This document explains two common problems with redistributing routes between RIP and OSPF or IGRP and EIGRP. RIP and IGRP will not advertise routes out an interface if those routes are on the same major network, but have a different mask than that particular interface. For more information on RIP and IGRP updates, refer to Behavior of RIP and IGRP When Sending and Receiving Updates.
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This document is not restricted to specific software and hardware versions.
The information presented in this document was created from devices in a specific lab environment. All of the devices used in this document started with a cleared (default) configuration. If you are working in a live network, ensure that you understand the potential impact of any command before using it.
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In the network diagram for this problem, Router GW-2 is redistributing between RIP and OSPF. The OSPF domain has a different mask (longer in this case) than the RIP domain, and they are on the same major network. Therefore, RIP will not advertise routes learned from OSPF and redistributed into RIP.
The subnet mask of the OSPF domain is difficult to change, so instead, add a static route in Router GW-2 that points to the OSPF domain with a mask of 255.255.255.0, but with a next hop of null0. Then, redistribute static routes into RIP. Here is the configuration to accomplish this task:
ip route 188.8.131.52 255.255.255.0 null0
default metric 1
This allows 184.108.40.206 to be advertised through RIP out the E2/0 interface of Router GW-2. However, Router GW-2 still has more specific routes learned from OSPF in its routing table, so the best routing decisions are made.
In the network diagram for this problem, the RIP domain has a mask of 255.255.255.248 and OSPF domain has a mask of 255.255.255.240. RIP will not advertise routes learned from OSPF and redistributed into RIP.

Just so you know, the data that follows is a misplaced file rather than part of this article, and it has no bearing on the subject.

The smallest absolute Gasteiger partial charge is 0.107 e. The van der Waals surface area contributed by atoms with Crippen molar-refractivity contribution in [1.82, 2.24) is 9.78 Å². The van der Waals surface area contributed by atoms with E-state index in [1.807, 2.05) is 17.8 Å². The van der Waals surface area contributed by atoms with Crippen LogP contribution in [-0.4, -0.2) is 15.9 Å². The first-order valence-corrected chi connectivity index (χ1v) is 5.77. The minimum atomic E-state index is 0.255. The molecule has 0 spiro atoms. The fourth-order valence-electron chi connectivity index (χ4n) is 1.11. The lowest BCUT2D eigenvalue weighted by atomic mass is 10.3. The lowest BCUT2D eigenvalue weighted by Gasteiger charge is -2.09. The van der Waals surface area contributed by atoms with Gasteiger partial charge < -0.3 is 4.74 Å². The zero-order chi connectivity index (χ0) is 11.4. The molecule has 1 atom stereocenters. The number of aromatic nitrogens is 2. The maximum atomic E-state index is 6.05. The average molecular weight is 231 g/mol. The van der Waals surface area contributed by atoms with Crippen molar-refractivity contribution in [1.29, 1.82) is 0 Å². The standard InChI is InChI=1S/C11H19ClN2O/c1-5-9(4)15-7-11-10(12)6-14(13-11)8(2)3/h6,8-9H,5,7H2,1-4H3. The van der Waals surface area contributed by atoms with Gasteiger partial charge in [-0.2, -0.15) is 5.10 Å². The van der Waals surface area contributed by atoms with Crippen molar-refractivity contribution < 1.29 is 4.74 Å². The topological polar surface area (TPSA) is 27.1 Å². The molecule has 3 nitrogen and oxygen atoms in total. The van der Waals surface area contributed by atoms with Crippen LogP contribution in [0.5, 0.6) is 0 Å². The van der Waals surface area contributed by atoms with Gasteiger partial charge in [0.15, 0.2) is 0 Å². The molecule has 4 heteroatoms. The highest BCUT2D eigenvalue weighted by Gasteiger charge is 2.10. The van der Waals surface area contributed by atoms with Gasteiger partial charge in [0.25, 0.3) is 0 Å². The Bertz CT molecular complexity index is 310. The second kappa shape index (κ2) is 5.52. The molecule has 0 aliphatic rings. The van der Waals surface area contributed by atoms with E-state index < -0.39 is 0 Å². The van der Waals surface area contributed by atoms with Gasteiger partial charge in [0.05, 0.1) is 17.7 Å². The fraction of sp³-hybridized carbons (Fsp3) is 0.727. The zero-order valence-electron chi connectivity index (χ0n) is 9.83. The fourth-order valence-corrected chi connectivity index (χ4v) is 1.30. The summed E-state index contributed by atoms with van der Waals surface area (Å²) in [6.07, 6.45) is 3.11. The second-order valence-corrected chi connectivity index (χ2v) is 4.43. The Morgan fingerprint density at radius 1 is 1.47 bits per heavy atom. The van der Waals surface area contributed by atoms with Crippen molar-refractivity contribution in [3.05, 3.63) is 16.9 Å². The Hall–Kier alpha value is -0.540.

We can add a static route in Router GW-2 that points to the OSPF domain with a mask of 255.255.255.248. However, because this is a more specific mask than the original OSPF mask, the next hop must be an actual next hop or interface(s). Also, we need multiple static routes in order to cover all of the addresses in the OSPF domain. This way static routes are redistributed into RIP.
In the code below, the first two static routes cover the range 220.127.116.11 255.255.255.240 in the OSPF domain. The second two static routes cover the range 18.104.22.168 255.255.255.240 in the OSPF domain. And the last four static routes cover the range 22.214.171.124 255.255.255.240, which are known via two interfaces in the OSPF domain.
ip route 126.96.36.199 255.255.255.248 E0/0
ip route 188.8.131.52 255.255.255.248 E0/0
ip route 184.108.40.206 255.255.255.248 E1/0
ip route 220.127.116.11 255.255.255.248 E1/0
ip route 18.104.22.168 255.255.255.248 22.214.171.124
ip route 126.96.36.199 255.255.255.248 188.8.131.52
ip route 184.108.40.206 255.255.255.248 220.127.116.11
ip route 18.104.22.168 255.255.255.248 22.214.171.124
default metric 1
The solutions presented in this document also work when you use EIGRP instead of OSPF, and IGRP instead of RIP. This problem should not happen if the masks of both protocols are the same or if all the protocols you use support Variable Length Subnet Mask (VLSM). This fix is only considered a patch to cover the RIP and IGRP (VLSM) limitation. For more information on the RIP and IGRP VLSM limitation, refer to Why Don't RIP and IGRP Support VLSM?.